“Yes, that’s A as in apple, N as in Nancy, G as in giraffe…”
And my all-time favorite, unofficial letter clarification that I’ve ever actually heard uttered from someone’s lips (to date)…”that’s U as in uterus!” Can you imagine having big, macho men all over the world coming over the airwaves with those deep, sexy, confident aviation voices announcing (insert your best pilot voice here), “Yes, this is Uterus Romeo tampon niner two sevan requesting permission to enter your airspace?” HAHAHA!
But let’s be serious, there is little else that can annoy a pilot (or military personal) quite like creating your very own, unofficial, spelling alphabet. And there is nothing more amusing than watching him (yes, or her) grimace in severe mental anguish while some poor, unsuspecting vendor spells out a 24-character address in fruit and farm animal phonetics.
He especially loves it when I say something [between snickers] like, “Oh, gee. I’m soooooo sorry, I missed that. Can you spell it one more time?” Oh, it’s so good to be me!
If you really want to impress your fly guy (or gal), however, learn the official, handy-dandy, NATO alphabet and use it. He’ll think you are seriously sierra-echo-xray-yankee.
For those of you who are go-getters, here is the real deal, the official NATO-approved phonetic alphabet utilized by aviators, military personnel, and many others around the world who use radio transmission communications in their professions.
But standby just a minute there. Foxtrot, really? While the NATO phonetic alphabet is widely accepted as the gold standard of communication, have you ever stopped to wonder where it actually came from? It’s an interesting history, actually, and one that you can use to randomly impress your non-aviation pals on your next trivia night.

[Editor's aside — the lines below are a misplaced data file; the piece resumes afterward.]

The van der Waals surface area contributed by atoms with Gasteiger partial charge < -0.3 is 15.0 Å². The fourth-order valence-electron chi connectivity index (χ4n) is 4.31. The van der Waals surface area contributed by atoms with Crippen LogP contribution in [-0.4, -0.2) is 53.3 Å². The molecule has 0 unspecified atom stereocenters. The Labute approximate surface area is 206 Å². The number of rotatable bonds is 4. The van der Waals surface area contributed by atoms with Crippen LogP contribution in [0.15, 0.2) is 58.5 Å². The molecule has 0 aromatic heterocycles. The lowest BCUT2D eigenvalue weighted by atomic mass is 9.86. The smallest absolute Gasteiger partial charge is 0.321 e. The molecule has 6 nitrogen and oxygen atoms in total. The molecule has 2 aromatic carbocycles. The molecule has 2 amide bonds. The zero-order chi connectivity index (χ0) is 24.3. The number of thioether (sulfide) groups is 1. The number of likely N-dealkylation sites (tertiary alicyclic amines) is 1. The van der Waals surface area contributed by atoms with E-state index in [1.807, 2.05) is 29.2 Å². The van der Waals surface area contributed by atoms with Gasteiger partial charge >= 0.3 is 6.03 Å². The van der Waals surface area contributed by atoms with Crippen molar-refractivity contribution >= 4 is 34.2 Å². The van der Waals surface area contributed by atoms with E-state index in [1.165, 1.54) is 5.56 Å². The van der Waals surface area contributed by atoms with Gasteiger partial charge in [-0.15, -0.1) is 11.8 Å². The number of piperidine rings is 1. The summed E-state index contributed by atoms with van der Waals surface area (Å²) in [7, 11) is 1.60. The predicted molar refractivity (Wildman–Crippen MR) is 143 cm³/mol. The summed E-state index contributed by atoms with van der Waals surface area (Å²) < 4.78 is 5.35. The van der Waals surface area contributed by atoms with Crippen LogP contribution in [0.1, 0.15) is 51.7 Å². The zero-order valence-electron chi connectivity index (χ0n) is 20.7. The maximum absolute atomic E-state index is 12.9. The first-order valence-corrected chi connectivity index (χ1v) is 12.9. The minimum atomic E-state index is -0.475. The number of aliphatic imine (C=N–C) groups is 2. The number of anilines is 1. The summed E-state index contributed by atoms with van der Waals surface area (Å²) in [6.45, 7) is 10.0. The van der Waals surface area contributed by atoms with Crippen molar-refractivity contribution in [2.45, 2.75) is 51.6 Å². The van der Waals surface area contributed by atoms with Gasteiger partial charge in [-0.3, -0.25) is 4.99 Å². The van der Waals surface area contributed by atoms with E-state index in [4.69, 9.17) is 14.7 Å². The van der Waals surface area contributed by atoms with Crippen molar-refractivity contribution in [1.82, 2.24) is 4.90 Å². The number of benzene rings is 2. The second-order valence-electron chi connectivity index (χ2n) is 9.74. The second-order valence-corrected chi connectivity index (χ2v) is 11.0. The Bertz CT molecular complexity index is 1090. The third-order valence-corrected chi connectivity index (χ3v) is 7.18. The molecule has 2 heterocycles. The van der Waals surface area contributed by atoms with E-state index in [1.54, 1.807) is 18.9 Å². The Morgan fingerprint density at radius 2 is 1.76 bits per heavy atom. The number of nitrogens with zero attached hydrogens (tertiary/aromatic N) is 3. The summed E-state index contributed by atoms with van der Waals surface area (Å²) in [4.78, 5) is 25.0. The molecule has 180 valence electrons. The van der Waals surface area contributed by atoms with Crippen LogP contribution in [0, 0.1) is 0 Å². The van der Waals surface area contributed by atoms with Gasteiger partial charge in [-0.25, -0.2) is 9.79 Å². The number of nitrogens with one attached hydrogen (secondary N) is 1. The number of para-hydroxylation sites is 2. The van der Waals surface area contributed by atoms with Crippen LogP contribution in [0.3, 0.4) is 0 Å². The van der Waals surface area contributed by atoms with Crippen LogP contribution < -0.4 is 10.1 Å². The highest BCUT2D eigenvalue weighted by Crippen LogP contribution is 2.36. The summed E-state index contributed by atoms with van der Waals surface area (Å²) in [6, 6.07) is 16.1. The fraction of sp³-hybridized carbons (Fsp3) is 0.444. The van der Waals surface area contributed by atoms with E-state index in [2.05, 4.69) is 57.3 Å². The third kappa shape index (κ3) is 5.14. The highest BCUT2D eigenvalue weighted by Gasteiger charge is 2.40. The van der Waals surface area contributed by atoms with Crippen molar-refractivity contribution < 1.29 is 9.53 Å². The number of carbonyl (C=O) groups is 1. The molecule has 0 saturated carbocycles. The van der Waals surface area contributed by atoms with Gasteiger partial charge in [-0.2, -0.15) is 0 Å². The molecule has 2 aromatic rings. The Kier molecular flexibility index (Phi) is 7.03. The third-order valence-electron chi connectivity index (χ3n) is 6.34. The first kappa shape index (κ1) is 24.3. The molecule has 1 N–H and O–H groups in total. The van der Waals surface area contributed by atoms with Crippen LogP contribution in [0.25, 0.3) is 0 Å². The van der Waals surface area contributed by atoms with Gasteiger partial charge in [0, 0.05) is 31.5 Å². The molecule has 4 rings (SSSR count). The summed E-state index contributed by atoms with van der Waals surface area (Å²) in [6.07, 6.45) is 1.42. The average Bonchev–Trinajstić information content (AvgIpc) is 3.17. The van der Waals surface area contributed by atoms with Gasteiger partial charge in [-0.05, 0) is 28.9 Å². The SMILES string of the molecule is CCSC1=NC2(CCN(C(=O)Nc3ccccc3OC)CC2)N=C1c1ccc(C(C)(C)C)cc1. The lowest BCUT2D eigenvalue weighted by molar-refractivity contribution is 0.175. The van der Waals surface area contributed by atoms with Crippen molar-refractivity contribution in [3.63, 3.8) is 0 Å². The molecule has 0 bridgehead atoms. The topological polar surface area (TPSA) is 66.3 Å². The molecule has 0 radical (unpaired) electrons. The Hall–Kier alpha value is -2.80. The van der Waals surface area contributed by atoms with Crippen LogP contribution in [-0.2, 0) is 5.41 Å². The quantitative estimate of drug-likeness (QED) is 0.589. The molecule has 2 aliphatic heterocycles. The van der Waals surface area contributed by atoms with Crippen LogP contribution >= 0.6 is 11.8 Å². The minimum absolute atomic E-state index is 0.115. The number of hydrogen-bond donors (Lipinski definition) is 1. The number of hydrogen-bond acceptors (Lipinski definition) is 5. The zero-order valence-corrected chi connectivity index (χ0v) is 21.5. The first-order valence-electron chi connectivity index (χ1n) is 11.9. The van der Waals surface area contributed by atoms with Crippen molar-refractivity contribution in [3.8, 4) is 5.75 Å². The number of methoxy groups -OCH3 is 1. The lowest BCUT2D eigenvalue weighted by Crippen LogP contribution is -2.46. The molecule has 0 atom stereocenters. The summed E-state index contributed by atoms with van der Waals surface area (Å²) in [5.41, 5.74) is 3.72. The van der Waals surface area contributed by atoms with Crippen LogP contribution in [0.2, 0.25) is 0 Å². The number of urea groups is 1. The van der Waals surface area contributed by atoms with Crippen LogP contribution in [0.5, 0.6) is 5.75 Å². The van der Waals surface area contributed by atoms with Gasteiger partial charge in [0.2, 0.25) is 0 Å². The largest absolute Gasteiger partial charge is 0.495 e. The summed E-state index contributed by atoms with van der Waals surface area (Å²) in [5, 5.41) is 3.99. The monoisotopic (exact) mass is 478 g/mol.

Nerdy wordsmith fact: Although the alphabet in question is commonly referred to as the NATO phonetic alphabet, it’s actually not. The study of phonetics refers to the way individual sounds combine linguistically to make up the pronunciation of an entire word.
Iˈnt(ə)rəstiNG stuff, right? In the case of the NATO alphabet, however, the words being used are actually an acrophonically derived (a word that begins with the letter it represents) replacement for each letter in the desired transmission in order to prevent miscommunication via radio and telephone communications. Therefore, the NATO is actually a spelling alphabet, not a phonetic one. Just trust me on this one (and thank me when you win Double Jeopardy – phonetics for a thousand, Alex).
The need for a standard, worldwide way to communicate important information is not difficult to understand, especially considering the commonality of international air travel. Many of the letters sound phonetically similar even in English. Throw in international accents (or foreign languages), six people talking all at once, the roar of a jet engine, and the oh-so-typical radio static, and you have yourself a recipe for disaster. You know, like when an F-16 pilot accidentally mistakes fiver for fire. Oopsie!
The first spelling alphabets originated (as it can be determined) sometime in the 19th century for use by the British and American forces. They each had their own versions which they used. You can probably already see the problem developing. There was this little thing called WWII where they actually had to fly…together! Accurate communication was kind of important. Everything is all well and good until your British commander asks you if you are Able too jig at seven sugar, and you think she wants to go dancing. She does not have that ‘loving feeling,’ Maverick. Therefore, in 1943, the Allied forces adopted the Joint Army/Navy alphabet – or Able Baker alphabet (aptly named for it’s first two letters A and B) – to ease communications between the members of the allied forces.